GRAB BAG

Key performance indicators

A fish in a lab beaker Hannah Minn

Stat: A new study shows that eating even just one freshwater fish caught in the US puts the same amount of toxic "forever chemicals" into your system as drinking PFAS-contaminated water for a month. So, maybe order the chicken next time if you're looking to get more lean protein into your diet.

Quote: "I am inevitable. I am forever. Meow. Hehehehe."

Fresh off a surprisingly spicy cheating scandal, the chess world is now buzzing over something new: a game-playing bot with a big-eyed kitten for an avatar that goes by Mittens and talks cat-inflected trash to its opponents. People must enjoy being mocked by a cute kitty while they deploy their Sicilian Defense because ever since Chess.com introduced the bot at the beginning of January, the site has averaged 27.5 million games per day—putting it on track for 40% more games to be played on the site this month than any other in its history (including back when everyone was watching The Queen's Gambit).

Read: Why nearly everyone, including you, is profiting from a shoplifting wave. (Curbed)

NEWS

What else is brewing

  • New Zealand's Prime Minister Jacinda Ardern unexpectedly announced yesterday that she will step down by Feb. 7, saying she didn't "have enough in the tank" to continue in the role.
  • Party City has filed for bankruptcy to reorganize its debt after stumbling in its efforts to rebound from the pandemic.
  • The US arrested the founder of crypto exchange Bitzlato (a Russian national who ran the Hong Kong-based company), claiming the site was used to launder $700 million.
  • The world's oldest person, a French nun known as Sister André, has died at age 118 after living through the 1918 flu and the Covid pandemic.
  • Donald Trump's campaign has asked Meta to let the former president back on Facebook.
  • Netflix is hiring a flight attendant for its corporate jet, and says the right candidate will be discreet and could make as much as $385,000 per year.

BREW'S BETS

The '90s were lit: Here's a look at what books from the 1990s we're reading in college classes now.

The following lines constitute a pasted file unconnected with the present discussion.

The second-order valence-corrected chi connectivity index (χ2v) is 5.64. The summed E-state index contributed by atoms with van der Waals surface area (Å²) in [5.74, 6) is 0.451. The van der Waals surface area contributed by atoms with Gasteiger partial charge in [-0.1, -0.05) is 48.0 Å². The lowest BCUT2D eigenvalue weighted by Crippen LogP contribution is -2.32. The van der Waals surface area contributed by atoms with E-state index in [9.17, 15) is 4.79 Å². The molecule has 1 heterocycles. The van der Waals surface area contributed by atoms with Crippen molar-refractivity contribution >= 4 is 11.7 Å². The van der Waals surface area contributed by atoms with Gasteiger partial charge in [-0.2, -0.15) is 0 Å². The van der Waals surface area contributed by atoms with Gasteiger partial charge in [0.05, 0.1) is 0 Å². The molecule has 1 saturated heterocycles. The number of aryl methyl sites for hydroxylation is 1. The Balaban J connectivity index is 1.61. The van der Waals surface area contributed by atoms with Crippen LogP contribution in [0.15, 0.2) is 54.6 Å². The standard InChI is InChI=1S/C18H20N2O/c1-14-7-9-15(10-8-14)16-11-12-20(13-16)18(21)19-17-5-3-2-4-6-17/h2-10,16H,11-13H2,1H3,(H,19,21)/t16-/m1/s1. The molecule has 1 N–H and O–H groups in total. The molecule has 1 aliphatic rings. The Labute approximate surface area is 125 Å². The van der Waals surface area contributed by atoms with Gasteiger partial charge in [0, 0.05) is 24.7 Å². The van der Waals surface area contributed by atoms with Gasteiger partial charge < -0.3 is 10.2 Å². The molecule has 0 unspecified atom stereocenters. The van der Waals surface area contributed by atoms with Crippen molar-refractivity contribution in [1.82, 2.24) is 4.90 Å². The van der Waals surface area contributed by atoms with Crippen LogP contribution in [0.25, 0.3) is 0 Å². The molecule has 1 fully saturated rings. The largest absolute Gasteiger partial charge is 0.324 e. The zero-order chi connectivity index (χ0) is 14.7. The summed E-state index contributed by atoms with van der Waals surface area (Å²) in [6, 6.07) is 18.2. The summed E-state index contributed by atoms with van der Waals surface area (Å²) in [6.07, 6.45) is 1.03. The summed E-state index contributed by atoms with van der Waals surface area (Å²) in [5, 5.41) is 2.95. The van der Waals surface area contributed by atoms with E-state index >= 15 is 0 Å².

Go with your gut: Watch legendary music producer Rick Rubin drop wisdom like "I have no technical ability. And I know nothing about music."

Think green: Check out this guide from CFO Brew on how corporate finance teams can lead sustainability initiatives at their companies.

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*This is sponsored advertising content.

GAMES

The puzzle section

Brew Mini: Today's Mini will take you all the way back to when mastodons roamed the Earth. Play it here.

Three headlines and a lie

Three of these headlines are real and one is faker than tech valuations last year. Can you spot the odd one out?

  1. At Davos, Sinema and Manchin high-five over keeping filibuster rule
  2. Leaked footage from 'The Last of Us' filming shows an Adam Sandler cameo
  3. Flo Rida sips Celsius energy drink after winning case against the company
  4. Argentine corn field planted with face of World Cup winner Messi

AROUND THE BREW

Manifest your financial freedom

Manifest your financial freedom

Annual planning has never been easier than with Money with Katie's 2023 Wealth Planner. Track your income, spending, investing, and more in one easy-to-use tool. Shop now.

On Imposters, Alex interviewed Susan David, a Harvard Medical School psychologist, on what emotional agility is and how we can implement it in our own lives. Listen here.

Should you rent or buy? How much should you be saving for retirement? What's going on with student loans? Get the answers to these and all your other money questions for free with Money Scoop.

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ANSWER

We made up the Adam Sandler one.

✢ A Note From Masterworks

See important Regulation A disclosures.

         

Written by Neal Freyman, Jamie Wilde, Matty Merritt, Max Knoblauch, and Abigail Rubenstein